The N95 and its N95 8GB successor, from our original N95 8GB review.
(GSM Arena also looks ahead briefly to the Nokia switch to Windows Phone, which is why I'm cross-posting this to AAWP)
From the article's intro:
This was around the time that the original iPhone was introduced and while Apple stunned the world with the carefully thought out user interface built around a capacitive multi-touch screen, the smartphone capabilities were lacking at best.
Remember that the Apple App Store wasn’t introduced until the following year, Steve Jobs and company initially bet on web apps only. The iPhone had no GPS and its 2MP camera couldn’t record video at all, let alone match what the N95 was capable of.
The 5MP camera with Carl Zeiss Tessar lens produced stunning photos. It was the subject of one of our earliest shootouts when we compared it with the Sony Ericsson K850, another famous camera phone from that era.
Some good points are made along the way:
The Nokia N95 even provided something of a desktop experience – the 3.5mm headphone jack could also output Composite video so you could connect it to a TV and edit your documents on a large screen.
Today we have desktop modes from Samsung and Huawei, stock Android 10 has a not-quite-complete implementation too. The N95 offered similar features, though perhaps it suffered from "ahead of its time" syndrome - people just weren't ready to use their phone as a desktop replacement.
And the article concludes with:
There was a built-in GPS receiver and Nokia Maps, which was one of the best apps at the time. Turn-by-turn navigation was a paid upgrade, however. Nokia would make navigation free on its phones three years later, but that only when Symbian was starting to get pushed out by other smartphone platforms.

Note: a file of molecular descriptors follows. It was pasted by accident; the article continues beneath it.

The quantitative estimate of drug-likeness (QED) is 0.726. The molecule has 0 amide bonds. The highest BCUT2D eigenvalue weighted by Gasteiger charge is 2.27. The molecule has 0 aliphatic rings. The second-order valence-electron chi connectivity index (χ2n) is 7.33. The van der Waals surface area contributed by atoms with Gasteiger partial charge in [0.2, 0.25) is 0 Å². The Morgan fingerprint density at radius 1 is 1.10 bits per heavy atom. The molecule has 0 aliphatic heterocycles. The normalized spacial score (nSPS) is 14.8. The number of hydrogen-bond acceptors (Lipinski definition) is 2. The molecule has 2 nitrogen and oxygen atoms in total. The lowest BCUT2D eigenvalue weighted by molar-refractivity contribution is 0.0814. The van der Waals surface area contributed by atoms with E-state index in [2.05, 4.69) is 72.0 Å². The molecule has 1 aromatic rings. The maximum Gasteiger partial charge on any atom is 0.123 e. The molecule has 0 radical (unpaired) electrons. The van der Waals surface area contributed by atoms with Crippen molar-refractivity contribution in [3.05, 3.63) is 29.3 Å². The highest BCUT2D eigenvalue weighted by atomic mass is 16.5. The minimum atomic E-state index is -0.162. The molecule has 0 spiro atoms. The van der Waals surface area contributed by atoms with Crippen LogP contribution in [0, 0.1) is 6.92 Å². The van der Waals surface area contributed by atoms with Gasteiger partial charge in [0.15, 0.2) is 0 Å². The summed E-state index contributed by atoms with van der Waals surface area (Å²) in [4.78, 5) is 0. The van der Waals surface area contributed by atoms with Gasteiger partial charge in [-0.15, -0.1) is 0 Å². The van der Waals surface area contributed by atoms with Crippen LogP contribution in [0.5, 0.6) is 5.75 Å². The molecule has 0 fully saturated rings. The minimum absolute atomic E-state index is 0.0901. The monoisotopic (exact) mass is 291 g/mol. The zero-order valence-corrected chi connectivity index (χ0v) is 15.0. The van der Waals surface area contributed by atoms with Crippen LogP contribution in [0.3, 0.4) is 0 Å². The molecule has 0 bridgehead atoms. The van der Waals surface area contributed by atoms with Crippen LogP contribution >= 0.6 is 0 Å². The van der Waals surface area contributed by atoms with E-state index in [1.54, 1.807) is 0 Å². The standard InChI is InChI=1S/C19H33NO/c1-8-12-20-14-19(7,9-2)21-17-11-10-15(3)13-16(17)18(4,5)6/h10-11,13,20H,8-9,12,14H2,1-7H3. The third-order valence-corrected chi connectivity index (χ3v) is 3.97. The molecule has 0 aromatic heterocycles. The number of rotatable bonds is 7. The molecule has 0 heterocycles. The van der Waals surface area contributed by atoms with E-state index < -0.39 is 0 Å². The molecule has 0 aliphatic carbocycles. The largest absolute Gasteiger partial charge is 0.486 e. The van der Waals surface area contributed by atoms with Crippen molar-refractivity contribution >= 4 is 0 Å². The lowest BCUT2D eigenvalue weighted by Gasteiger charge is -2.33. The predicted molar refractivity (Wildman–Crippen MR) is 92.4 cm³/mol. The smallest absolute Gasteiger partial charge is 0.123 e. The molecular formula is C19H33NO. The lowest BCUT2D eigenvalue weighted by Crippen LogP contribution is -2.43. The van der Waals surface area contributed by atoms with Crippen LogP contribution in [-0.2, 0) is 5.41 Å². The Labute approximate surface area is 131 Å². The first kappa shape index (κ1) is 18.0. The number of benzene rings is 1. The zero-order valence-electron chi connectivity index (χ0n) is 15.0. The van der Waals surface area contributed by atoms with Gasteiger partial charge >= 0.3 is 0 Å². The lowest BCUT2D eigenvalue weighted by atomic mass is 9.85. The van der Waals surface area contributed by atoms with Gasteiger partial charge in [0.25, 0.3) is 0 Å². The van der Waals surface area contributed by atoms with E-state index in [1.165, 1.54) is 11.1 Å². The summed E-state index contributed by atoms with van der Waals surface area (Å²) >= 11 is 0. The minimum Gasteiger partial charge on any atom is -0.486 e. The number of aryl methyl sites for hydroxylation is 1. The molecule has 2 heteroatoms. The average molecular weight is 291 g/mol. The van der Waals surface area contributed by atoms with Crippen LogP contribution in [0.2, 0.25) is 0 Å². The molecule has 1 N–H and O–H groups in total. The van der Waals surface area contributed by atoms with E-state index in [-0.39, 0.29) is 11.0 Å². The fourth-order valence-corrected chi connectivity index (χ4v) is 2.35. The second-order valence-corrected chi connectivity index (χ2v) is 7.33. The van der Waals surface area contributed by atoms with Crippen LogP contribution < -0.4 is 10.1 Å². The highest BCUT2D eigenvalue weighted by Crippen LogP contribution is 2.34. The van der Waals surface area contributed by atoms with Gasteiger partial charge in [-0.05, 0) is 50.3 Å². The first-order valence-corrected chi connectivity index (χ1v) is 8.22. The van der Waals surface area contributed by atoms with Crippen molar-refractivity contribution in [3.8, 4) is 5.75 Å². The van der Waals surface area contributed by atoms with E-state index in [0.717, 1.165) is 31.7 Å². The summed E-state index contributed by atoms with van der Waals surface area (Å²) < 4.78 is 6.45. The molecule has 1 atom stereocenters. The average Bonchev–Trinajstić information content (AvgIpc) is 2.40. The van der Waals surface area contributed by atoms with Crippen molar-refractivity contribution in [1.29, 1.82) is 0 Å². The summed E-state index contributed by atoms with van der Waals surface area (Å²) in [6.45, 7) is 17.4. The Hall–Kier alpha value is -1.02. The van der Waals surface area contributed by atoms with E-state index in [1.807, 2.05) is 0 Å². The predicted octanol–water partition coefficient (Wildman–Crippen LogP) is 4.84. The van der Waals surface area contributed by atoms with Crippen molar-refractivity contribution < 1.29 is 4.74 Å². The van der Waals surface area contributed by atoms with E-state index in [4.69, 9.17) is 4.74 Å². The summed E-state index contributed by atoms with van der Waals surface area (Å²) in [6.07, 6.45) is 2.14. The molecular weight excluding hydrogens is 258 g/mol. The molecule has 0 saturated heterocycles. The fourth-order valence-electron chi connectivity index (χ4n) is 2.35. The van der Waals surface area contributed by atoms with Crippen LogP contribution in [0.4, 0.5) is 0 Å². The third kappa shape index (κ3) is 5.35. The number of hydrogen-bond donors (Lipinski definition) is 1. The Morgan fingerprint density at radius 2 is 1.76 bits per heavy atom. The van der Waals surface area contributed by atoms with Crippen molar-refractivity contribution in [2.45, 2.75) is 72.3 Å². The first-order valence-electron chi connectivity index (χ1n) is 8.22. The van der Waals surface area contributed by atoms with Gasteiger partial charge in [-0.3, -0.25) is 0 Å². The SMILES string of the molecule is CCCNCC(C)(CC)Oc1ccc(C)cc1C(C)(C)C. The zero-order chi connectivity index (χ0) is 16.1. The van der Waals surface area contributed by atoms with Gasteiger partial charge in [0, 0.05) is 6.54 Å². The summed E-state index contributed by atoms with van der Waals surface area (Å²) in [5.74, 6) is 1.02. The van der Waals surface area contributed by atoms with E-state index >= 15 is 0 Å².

And the Symbians did get pushed out. Initially, the Nokia N95 was outselling the iPhone, but before 2007 was even over the Apple phone came out ahead.
We feel that the N95 was the last “hurrah” for classic Symbian. As we’ve discussed before, Symbian’s transition to touch with the 5800 XpressMusic was hardly smooth (and yes, we know about UIQ, but most of the market didn’t pay it much attention). We did get the Nokia N8 and 808 PureView, which were spiritual successors to the N95, but we’ll go back to those two another time.
As great as those were, Symbian was dying (or to quote a certain former Nokia CEO it was a “burning platform”) and the gamble on Microsoft’s OS didn’t pay off. The Nokia N95 in 2007 was both a high point and the beginning of the end for Symbian.
It's a good article, but the Nokia N95 shouldn't be taken standalone and its sister devices (N96, N85, N86, et al) were still all conquering in 2007. At the end of that year, despite six months of iPhone sales, Symbian's smartphone world market share was still 50% (from a high of 73%). The real pivot point in the industry was 2008, arguably, with the iPhone finally getting an application store, GPS, and copy/paste. And then by 2009 the future of smartphones was cast - touch all the way and the fledgling Android was hastily recast from a Blackberry clone to an iPhone-like touch-first experience. Even Symbian went all touch (again - I'm not forgetting UIQ and even Series 90) with the ill-fated Nokia 5800 and S60 5th Edition.
But yes, the N95 was the point at which the tech world stood up and applauded en masse - it was the first time every required function was shoehorned into the phone and no helped gadgets were needed. No GPS. No camera. No stereo music player. I had both N95 variants and they knocked the initial iPhones into a cocked hat in terms of what they could 'do'. But ease of use and a flashy UI ultimately proved more addictive than hardware capability and 2010 onwards saw the quirky Symbian^3 handsets, the Nokia N8, E7 and then the mighty 808, Symbian's 'last hurrah'...